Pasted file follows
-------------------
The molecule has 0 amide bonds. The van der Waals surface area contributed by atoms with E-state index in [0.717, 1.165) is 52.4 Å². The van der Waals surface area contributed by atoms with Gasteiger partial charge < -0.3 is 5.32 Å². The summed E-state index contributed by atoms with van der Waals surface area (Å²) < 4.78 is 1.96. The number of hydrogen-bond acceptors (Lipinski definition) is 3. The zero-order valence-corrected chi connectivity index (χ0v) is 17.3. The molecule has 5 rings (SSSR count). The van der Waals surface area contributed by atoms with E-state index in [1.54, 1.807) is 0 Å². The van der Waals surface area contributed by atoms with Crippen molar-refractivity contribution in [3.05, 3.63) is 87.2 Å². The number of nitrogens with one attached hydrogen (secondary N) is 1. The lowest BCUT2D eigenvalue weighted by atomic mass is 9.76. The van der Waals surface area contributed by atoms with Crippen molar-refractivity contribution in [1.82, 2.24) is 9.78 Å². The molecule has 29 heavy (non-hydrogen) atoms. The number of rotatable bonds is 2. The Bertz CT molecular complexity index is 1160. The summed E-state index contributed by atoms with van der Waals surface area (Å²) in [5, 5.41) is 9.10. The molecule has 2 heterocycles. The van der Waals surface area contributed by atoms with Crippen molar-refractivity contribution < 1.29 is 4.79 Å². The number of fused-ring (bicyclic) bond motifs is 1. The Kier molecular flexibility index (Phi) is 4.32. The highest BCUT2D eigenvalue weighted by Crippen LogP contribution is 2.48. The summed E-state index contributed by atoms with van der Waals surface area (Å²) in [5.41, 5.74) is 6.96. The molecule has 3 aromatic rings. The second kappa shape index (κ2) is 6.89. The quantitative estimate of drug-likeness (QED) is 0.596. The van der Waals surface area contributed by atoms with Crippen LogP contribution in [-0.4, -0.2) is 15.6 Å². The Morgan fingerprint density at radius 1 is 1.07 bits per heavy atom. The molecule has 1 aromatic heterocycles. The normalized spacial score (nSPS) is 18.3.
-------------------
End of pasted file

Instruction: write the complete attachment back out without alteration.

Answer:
The molecule has 0 amide bonds. The van der Waals surface area contributed by atoms with E-state index in [0.717, 1.165) is 52.4 Å². The van der Waals surface area contributed by atoms with Gasteiger partial charge < -0.3 is 5.32 Å². The summed E-state index contributed by atoms with van der Waals surface area (Å²) < 4.78 is 1.96. The number of hydrogen-bond acceptors (Lipinski definition) is 3. The zero-order valence-corrected chi connectivity index (χ0v) is 17.3. The molecule has 5 rings (SSSR count). The van der Waals surface area contributed by atoms with E-state index in [1.54, 1.807) is 0 Å². The van der Waals surface area contributed by atoms with Crippen molar-refractivity contribution in [3.05, 3.63) is 87.2 Å². The number of nitrogens with one attached hydrogen (secondary N) is 1. The lowest BCUT2D eigenvalue weighted by atomic mass is 9.76. The van der Waals surface area contributed by atoms with Crippen molar-refractivity contribution in [1.82, 2.24) is 9.78 Å². The molecule has 29 heavy (non-hydrogen) atoms. The number of rotatable bonds is 2. The Bertz CT molecular complexity index is 1160. The summed E-state index contributed by atoms with van der Waals surface area (Å²) in [5, 5.41) is 9.10. The molecule has 2 heterocycles. The van der Waals surface area contributed by atoms with Crippen molar-refractivity contribution < 1.29 is 4.79 Å². The number of fused-ring (bicyclic) bond motifs is 1. The Kier molecular flexibility index (Phi) is 4.32. The highest BCUT2D eigenvalue weighted by Crippen LogP contribution is 2.48. The summed E-state index contributed by atoms with van der Waals surface area (Å²) in [5.41, 5.74) is 6.96. The molecule has 3 aromatic rings. The second kappa shape index (κ2) is 6.89. The quantitative estimate of drug-likeness (QED) is 0.596. The van der Waals surface area contributed by atoms with Crippen LogP contribution in [-0.4, -0.2) is 15.6 Å². The Morgan fingerprint density at radius 1 is 1.07 bits per heavy atom. The molecule has 1 aromatic heterocycles. The normalized spacial score (nSPS) is 18.3.